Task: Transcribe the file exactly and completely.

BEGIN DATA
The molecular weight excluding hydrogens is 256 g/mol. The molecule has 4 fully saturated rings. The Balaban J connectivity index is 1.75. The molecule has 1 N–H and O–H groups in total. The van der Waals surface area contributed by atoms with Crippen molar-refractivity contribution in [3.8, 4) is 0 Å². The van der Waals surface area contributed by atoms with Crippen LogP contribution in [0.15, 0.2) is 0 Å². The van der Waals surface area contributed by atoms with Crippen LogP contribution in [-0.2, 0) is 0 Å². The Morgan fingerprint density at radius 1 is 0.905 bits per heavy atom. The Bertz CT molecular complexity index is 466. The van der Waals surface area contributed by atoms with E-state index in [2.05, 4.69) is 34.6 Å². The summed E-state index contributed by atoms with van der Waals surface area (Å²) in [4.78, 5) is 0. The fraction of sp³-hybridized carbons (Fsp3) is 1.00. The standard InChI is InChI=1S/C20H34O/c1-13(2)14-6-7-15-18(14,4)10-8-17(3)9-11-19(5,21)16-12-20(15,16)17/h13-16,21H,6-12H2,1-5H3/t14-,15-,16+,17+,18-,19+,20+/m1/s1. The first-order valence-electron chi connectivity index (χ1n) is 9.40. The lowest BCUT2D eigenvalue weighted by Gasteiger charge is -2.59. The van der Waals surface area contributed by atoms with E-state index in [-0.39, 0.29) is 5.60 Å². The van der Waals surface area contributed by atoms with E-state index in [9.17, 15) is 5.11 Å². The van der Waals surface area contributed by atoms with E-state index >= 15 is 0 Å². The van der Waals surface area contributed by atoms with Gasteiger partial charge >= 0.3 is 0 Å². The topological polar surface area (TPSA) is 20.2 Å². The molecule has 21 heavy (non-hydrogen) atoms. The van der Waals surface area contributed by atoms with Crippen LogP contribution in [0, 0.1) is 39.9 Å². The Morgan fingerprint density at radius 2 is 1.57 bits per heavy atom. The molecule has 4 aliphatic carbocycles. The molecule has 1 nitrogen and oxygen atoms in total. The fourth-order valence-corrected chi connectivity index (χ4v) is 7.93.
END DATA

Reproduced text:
The molecular weight excluding hydrogens is 256 g/mol. The molecule has 4 fully saturated rings. The Balaban J connectivity index is 1.75. The molecule has 1 N–H and O–H groups in total. The van der Waals surface area contributed by atoms with Crippen molar-refractivity contribution in [3.8, 4) is 0 Å². The van der Waals surface area contributed by atoms with Crippen LogP contribution in [0.15, 0.2) is 0 Å². The van der Waals surface area contributed by atoms with Crippen LogP contribution in [-0.2, 0) is 0 Å². The Morgan fingerprint density at radius 1 is 0.905 bits per heavy atom. The Bertz CT molecular complexity index is 466. The van der Waals surface area contributed by atoms with E-state index in [2.05, 4.69) is 34.6 Å². The summed E-state index contributed by atoms with van der Waals surface area (Å²) in [4.78, 5) is 0. The fraction of sp³-hybridized carbons (Fsp3) is 1.00. The standard InChI is InChI=1S/C20H34O/c1-13(2)14-6-7-15-18(14,4)10-8-17(3)9-11-19(5,21)16-12-20(15,16)17/h13-16,21H,6-12H2,1-5H3/t14-,15-,16+,17+,18-,19+,20+/m1/s1. The first-order valence-electron chi connectivity index (χ1n) is 9.40. The lowest BCUT2D eigenvalue weighted by Gasteiger charge is -2.59. The van der Waals surface area contributed by atoms with E-state index in [-0.39, 0.29) is 5.60 Å². The van der Waals surface area contributed by atoms with E-state index in [9.17, 15) is 5.11 Å². The van der Waals surface area contributed by atoms with E-state index >= 15 is 0 Å². The van der Waals surface area contributed by atoms with Gasteiger partial charge >= 0.3 is 0 Å². The topological polar surface area (TPSA) is 20.2 Å². The molecule has 21 heavy (non-hydrogen) atoms. The van der Waals surface area contributed by atoms with Crippen LogP contribution in [0, 0.1) is 39.9 Å². The Morgan fingerprint density at radius 2 is 1.57 bits per heavy atom. The molecule has 4 aliphatic carbocycles. The molecule has 1 nitrogen and oxygen atoms in total. The fourth-order valence-corrected chi connectivity index (χ4v) is 7.93.